“I’m going to be a mother”
Australian actor Nicole da Silva meets up with Stellar to reveal her pregnancy news and shares her excitement at becoming a first-time mum.
She made a name for herself playing complicated characters, and now actor Nicole da Silva tells Stellar how she is about to take on a new challenge – a family – as she prepares to welcome her first child
Nicole da Silva’s puppy is giving her shoe a good chew. “Oh, hello!” the 36-year-old laughs, as she gently shakes her playful little friend. “Well, I guess this is a good practice run.” The actor has been training Chula, a rescue dog, over the past few months – in turn, Chula has been getting her owner ready for her biggest role yet: as she exclusively reveals to Stellar, da Silva is six months pregnant with her first baby.
“I feel like myself again,” she says of the news. “The first trimester was really hard. I was hit with major exhaustion and just constant nausea. You spend so long at the beginning of the pregnancy mentally coming to terms with it and physically you’ve got stuff going on, too – but you’re not showing. Then in the second half, it’s like, ‘ This is a reality now, it’s not just all in my head, I’m actually out there, literally, and I’m going to become a mother.’ It’s quite lovely.”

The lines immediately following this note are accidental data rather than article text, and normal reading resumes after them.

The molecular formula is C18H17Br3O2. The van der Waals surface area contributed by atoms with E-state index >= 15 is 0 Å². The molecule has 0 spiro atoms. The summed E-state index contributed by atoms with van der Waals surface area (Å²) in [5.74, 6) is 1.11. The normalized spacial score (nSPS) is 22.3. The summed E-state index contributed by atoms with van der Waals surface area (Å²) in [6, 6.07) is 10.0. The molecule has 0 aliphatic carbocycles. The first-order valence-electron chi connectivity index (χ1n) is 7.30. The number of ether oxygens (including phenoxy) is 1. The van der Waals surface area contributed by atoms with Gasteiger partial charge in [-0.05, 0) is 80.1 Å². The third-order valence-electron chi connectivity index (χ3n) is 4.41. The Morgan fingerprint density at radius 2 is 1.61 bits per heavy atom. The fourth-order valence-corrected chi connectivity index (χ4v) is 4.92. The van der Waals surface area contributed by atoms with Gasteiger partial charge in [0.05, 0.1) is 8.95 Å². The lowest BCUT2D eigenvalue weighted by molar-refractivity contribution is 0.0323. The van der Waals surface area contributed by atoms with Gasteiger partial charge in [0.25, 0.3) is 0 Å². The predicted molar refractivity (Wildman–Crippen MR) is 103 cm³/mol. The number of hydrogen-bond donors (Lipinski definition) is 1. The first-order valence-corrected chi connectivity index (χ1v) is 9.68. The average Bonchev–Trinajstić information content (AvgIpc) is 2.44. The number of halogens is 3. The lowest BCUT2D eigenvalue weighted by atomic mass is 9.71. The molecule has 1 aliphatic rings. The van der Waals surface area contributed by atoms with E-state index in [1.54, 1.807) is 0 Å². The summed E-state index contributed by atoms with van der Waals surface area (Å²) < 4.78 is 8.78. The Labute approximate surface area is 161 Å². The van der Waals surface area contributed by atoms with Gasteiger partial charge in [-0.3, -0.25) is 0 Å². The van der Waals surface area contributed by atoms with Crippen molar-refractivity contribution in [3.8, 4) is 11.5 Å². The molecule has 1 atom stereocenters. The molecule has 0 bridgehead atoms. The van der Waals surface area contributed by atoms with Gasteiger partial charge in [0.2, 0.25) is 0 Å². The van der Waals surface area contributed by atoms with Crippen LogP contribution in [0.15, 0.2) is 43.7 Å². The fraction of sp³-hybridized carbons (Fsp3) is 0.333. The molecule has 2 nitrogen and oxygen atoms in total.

She’ll need her energy: she kicks off filming the second season of the Nine Network’s medical drama Doctor Doctor this month, and will keep working until July, when the baby is due to arrive. “There’s a bit of time off where it can just be baby world,” da Silva says. “We’re pretty lucky: we have very supportive people around us; family, friends, grandparents who want to be really hands-on looking after bubba. So we’re looking forward to being able to lean on that. I think some level of shift and change is inevitable, and we’ll have to make adjustments as new parents do, but there’s a lot of work I still want to do and a lot of stuff I’m still interested in so it’ll all be bubbling away as we go.”
“We” is da Silva and her partner John, a painter who she lives with in Sydney’s inner west. (And of course, Chula rounds out their growing family.) Their relationship was 12 years in the making; the pair met slinging cocktails at a bar in the city but, for a while, that was it. “There was always chemistry, but we dropped out of contact. And then, it was bizarre, we just kept bumping into each other every year or two. Then a few years ago, I was living in LA but was back in Sydney briefly and drove past what used to be his old house, and I thought ‘I’m just going to text his number and see if he’s still around… if that’s even still his number.’”